UN Working Group on Ageing: Gaps in Protection of Older Persons

UN Working Group on Ageing: Gaps in Protection of Older Persons

Older-woman1-300x199© Eduardo Jose Bernardino

The Second Session of the UN Open-ended Working Group on Ageing met in New York from 1-4 August 2011.  Participating Member States and NGOs warned that the quality of life of many older persons is poor in both developed and developing countries, and that unless this is addressed, it will worsen as the numbers of elderly increase.  The world’s population aged 60 or older is expected to double by 2050 to a record of 21%, representing 2 billion people.    The increase will be greatest and most rapid in the developing world, particularly in Asia.

 

The Working Group was established by the UN General Assembly in December 2010 with the aim of strengthening the protection of the human rights of older persons and identifying measures, including additional instruments, to fill existing gaps in protection.   It is part of the implementation process for the Madrid International Plan of Action on Ageing (MIPAA), adopted at the Second World Assembly on Ageing in December 2002.

 

At the first working group session in April 2011, concerns were raised about the status and rights of older persons world wide. This second session was convened to deal more specifically with problems which are still experienced by aging citizens. The session addressed topics such as:  the right to health, violence and abuse against older persons, social protection, and age and social exclusion.

Among the points stressed during the meeting were:

  • Illiteracy and social and economic isolation prevent older persons from exercising their rights to healthcare, financial independence and social protection.
  • The most vulnerable to neglect, abuse and loss of life are rural women, especially when they are accused of witchcraft in certain societies.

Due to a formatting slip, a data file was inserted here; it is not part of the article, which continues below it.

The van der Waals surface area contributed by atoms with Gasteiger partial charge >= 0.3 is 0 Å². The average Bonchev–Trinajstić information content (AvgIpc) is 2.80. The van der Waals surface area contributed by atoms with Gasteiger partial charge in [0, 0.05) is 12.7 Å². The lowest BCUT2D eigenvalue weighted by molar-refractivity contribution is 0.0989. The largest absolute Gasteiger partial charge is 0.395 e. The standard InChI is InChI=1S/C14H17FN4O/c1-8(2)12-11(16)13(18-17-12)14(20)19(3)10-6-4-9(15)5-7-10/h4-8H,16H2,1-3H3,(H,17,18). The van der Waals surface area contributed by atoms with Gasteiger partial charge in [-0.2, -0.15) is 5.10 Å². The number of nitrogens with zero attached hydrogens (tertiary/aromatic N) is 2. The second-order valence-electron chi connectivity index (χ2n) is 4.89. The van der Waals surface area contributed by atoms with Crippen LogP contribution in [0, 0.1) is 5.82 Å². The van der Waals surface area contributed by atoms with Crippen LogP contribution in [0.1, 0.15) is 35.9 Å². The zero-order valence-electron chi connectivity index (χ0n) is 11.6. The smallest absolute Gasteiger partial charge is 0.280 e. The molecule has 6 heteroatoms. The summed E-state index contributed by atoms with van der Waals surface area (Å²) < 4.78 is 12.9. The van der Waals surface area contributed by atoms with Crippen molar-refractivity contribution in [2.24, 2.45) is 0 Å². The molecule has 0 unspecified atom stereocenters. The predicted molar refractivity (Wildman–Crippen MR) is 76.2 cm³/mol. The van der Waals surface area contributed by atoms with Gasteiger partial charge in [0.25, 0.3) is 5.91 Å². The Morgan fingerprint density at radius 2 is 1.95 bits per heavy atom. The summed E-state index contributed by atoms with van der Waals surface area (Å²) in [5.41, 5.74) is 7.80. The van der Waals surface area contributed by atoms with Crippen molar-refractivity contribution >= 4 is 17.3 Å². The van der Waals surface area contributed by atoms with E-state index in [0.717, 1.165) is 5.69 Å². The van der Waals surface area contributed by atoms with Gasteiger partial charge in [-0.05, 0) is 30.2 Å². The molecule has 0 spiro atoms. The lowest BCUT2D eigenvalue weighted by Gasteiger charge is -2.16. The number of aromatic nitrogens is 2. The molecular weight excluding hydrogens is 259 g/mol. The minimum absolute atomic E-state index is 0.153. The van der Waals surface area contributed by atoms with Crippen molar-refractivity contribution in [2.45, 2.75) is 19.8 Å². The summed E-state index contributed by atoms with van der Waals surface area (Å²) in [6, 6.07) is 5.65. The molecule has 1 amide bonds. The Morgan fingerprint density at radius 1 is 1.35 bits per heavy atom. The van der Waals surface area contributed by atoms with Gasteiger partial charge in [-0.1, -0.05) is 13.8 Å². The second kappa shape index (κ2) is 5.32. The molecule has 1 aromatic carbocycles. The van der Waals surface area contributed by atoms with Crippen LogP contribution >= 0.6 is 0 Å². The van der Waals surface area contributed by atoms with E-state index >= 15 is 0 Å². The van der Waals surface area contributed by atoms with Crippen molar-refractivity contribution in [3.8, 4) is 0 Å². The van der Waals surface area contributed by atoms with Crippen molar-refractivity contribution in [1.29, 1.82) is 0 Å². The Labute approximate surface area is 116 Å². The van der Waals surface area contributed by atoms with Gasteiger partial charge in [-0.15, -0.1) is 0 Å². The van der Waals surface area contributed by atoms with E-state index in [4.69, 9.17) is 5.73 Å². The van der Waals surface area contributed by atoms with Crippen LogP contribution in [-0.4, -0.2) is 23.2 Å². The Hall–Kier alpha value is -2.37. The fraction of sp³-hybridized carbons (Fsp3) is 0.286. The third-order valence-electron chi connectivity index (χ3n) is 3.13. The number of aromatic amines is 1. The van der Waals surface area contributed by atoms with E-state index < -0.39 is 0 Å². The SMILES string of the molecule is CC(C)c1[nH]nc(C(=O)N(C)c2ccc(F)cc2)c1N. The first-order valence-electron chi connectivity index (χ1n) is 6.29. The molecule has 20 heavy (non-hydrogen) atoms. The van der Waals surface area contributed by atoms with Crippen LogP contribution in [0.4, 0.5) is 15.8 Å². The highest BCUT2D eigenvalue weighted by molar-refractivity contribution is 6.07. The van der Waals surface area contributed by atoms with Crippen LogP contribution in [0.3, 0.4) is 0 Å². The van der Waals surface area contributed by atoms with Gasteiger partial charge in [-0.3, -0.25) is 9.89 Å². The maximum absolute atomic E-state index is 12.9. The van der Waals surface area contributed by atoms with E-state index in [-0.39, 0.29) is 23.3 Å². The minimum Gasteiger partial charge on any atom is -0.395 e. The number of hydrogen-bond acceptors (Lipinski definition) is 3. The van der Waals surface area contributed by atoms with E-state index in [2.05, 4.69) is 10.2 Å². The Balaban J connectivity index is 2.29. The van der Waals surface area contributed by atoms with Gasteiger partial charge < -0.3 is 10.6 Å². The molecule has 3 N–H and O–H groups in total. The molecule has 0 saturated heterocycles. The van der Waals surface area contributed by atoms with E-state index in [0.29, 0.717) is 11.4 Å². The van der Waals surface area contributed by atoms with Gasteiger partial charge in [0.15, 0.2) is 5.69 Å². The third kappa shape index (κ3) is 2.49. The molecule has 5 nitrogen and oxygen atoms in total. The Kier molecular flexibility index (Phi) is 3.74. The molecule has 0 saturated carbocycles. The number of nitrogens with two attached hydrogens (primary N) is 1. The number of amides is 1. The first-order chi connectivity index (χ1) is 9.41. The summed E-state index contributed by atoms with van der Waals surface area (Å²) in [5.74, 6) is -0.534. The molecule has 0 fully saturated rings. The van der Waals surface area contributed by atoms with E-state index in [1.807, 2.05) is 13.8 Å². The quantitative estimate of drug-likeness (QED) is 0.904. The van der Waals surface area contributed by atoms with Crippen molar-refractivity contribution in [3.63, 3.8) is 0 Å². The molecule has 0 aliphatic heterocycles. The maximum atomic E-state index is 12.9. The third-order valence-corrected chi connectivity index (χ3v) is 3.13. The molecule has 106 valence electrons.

• There is a conflict between the needs of the young and the old, especially in view of the current economic status of the world.
  • Because of changing demographics, such as decreasing fertility rate and nuclear family structure, there will be fewer family members to take care of persons as they age.
  • As the population ages, there are increasing health needs particularly non-communicable diseases (NCDs) and dementia. However, old age does not automatically mean frailty, disease and dependence. Many people 60, and older live independent and productive lives.

Participants noted that existing UN and international standards of human rights rarely specifically mention the elderly. Nationally and internationally there are gaps in implementation of action plans relating to the elderly. Better norms are needed, as well as monitoring of implementation, data collection and analysis.  There was a division of opinion between the North and South, including most of the NGOs, regarding the need for a Convention rather than relying on existing instruments for the protection of older persons.  The review of the MIPAA currently underway may clarify this.  It was also recommended that a Special Rapporteur for the Ageing be appointed.

 

IFUW was represented at the session by Catherine Moore and Sophie Turner Zaretsky.  They noted that a possible role for education by IFUW with respect to older persons might be about their human rights, job skills and computer literacy. Society needs education about the huge, largely unpaid contribution the elderly make in the form of child and elder care.

Sophie Turner Zaretsky MD IFUW Representative to the UN New York, 12 August 2011

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Les bureaux de GWI seront en cours de déménagement a Geneve le 16 Août. Pendant quelques jours, nous aurons un accès limité à nous emails, téléphone et site web. Nous vous remercions d’avance pour votre compréhension pendant ce changement. Nous serons de retour à la normale le lundi 21 Août.

 

Merci, l’équipe GWI.